Lawsuit could bankrupt Planned Parenthood in Texas

A lawsuit argued in a federal court in Texas on Tuesday could force Planned Parenthood to give the state — and an anonymous whistleblower — more than $1 billion in Medicaid payments and fines.

The organization has said a decision in favor of the state would bankrupt every Texas affiliate, forcing the state’s remaining Planned Parenthood clinics to close.

“This lawsuit was brought with the sole goal of shutting down Planned Parenthood,” the group said in a statement.

The lawsuit stems from a longtime effort by the state to remove Planned Parenthood from its Medicaid program. It was filed in Amarillo, a city that does not have a Planned Parenthood clinic, but doing so ensured it would be heard by District Judge Matthew Kacsmaryk.  

Kacsmaryk, appointed by former President Trump, invalidated the approval of the abortion pill mifepristone earlier this year. Last year, he blocked a federal family planning program that allowed minors to receive birth control without their parents’ consent.

The current lawsuit was brought by an anonymous whistleblower who is part of the anti-abortion group Center for Medical Progress, which in 2015 released an edited and subsequently debunked video alleging Planned Parenthood providers illegally sold aborted fetal tissue for medical research. 

The suit is backed by Texas Attorney General Ken Paxton (R) and alleges Planned Parenthood engaged in Medicaid fraud by continuing to bill the state for health services administered during a period when the organization was fighting an attempt by Texas to cut it off from the state’s Medicaid funds.

Texas is suing under the federal False Claims Act to claw back about $17 million in Medicaid payments, plus more than $1 billion in additional penalties and punitive damages. 

The False Claims Act allows for fines for every fraudulent payment and also allows a private citizen, known as a “relator,” to sue on behalf of the United States in exchange for receiving a portion of any money recovered from the defendant.

Tuesday’s oral arguments were made on motions for summary judgment filed by all sides — Texas, Planned Parenthood for America, its Texas affiliates and the anonymous realtor. It’s not clear when Kacsmaryk will issue a ruling.

Paxton is currently suspended from office ahead of an impeachment trial next month over allegations of bribery and abuse of office. 

Alexis McGill Johnson, president of Planned Parenthood Federation of America, called the lawsuit baseless, and said the case is an “existential threat” to the funding of its Texas affiliates. 

“This is a political charge to try to bankrupt health care in the state of Texas,” McGill Johnson said during a small Capitol Hill briefing with reporters last month.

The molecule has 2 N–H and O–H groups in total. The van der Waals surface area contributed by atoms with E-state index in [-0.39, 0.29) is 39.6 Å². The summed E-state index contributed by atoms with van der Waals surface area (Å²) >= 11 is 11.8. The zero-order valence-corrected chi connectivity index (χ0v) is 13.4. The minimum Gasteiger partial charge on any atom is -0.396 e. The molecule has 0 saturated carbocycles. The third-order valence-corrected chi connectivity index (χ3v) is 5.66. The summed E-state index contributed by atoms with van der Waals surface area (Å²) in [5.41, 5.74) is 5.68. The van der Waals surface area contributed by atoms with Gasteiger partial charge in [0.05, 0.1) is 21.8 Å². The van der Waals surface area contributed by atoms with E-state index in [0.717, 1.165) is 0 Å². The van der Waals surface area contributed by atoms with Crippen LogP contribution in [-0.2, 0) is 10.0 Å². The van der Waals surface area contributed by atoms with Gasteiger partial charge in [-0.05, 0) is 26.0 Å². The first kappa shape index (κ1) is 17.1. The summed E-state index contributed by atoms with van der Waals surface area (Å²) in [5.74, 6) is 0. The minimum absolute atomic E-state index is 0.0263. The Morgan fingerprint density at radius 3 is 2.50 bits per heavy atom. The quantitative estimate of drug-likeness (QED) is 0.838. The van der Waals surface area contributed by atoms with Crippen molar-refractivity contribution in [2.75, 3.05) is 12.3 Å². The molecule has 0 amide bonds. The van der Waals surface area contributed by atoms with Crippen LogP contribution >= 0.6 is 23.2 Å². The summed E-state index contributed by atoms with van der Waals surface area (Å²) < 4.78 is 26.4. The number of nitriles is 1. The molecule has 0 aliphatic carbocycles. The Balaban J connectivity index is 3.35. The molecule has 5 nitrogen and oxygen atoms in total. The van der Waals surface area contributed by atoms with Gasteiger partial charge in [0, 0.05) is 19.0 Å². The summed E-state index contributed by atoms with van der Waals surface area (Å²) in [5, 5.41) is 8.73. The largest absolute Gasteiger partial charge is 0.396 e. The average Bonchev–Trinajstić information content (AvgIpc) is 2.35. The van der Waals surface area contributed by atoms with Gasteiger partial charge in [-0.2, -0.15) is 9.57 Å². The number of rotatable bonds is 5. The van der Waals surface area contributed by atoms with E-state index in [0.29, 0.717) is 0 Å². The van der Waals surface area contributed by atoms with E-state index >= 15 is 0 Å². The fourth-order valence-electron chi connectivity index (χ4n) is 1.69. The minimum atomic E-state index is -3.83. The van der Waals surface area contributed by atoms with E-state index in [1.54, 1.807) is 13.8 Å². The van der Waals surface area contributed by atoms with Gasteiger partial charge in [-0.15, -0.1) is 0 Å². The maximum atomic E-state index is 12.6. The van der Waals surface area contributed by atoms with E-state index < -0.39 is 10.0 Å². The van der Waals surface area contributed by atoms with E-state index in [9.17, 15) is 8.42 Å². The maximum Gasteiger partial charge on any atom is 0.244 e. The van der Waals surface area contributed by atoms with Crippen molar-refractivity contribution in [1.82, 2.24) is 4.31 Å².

If Kacsmaryk rules against the organization, it would jeopardize access to care for Texans who rely on Planned Parenthood clinics for services including cancer screenings, birth control and other essential health care, she said. 

The roots of the lawsuit date back to December 2016, when Texas filed a final notice to remove  Planned Parenthood from the Medicaid program, citing as evidence the video from the anti-abortion advocates. 

Planned Parenthood appealed to a federal court, which blocked Texas from moving forward and allowed the organization to continue operating and billing Medicaid as normal.

Then in 2020, the U.S. Court of Appeals for the 5th Circuit reversed that decision, ruling that Planned Parenthood did not have the right to challenge Texas’s reasoning for removing it. 

The 5th Circuit’s decision was eventually upheld in 2021, and Planned Parenthood is no longer a participant in the Texas Medicaid program. 

In the complaint heard Tuesday, Texas alleged that Planned Parenthood should have filed an administrative appeal in 2016, rather than a legal one. By declining to file an appeal, Paxton argued Planned Parenthood gave up its right to continue operating and billing Medicaid.

Last year, Paxton said in a statement that it was “unthinkable that Planned Parenthood would continue to take advantage of funding knowing they were not entitled to keep it.”

But Planned Parenthood’s Texas affiliates argue that all services were legally allowed to be billed because of court orders.

Texas knew the affiliates were providing the services, reimbursed them just like any other health provider and never asked for a repayment until filing the lawsuit, they argued. 

“There is no authoritative guidance — indeed, no guidance whatsoever — from either of the States or the federal government that suggests, let alone clearly states, that payments, lawful when received, could retroactively become overpayments,” Planned Parenthood wrote in an earlier court briefing. 

There are three Planned Parenthood affiliates in Texas, operating only about 35 clinics statewide. 

Dan Butcher

Dan Butcher (aka HP Pundit) is not a Democrat or Republican. He is a free thinking independent bringing you news and commentary with a dose of much needed common sense.

Post a Comment

Previous Post Next Post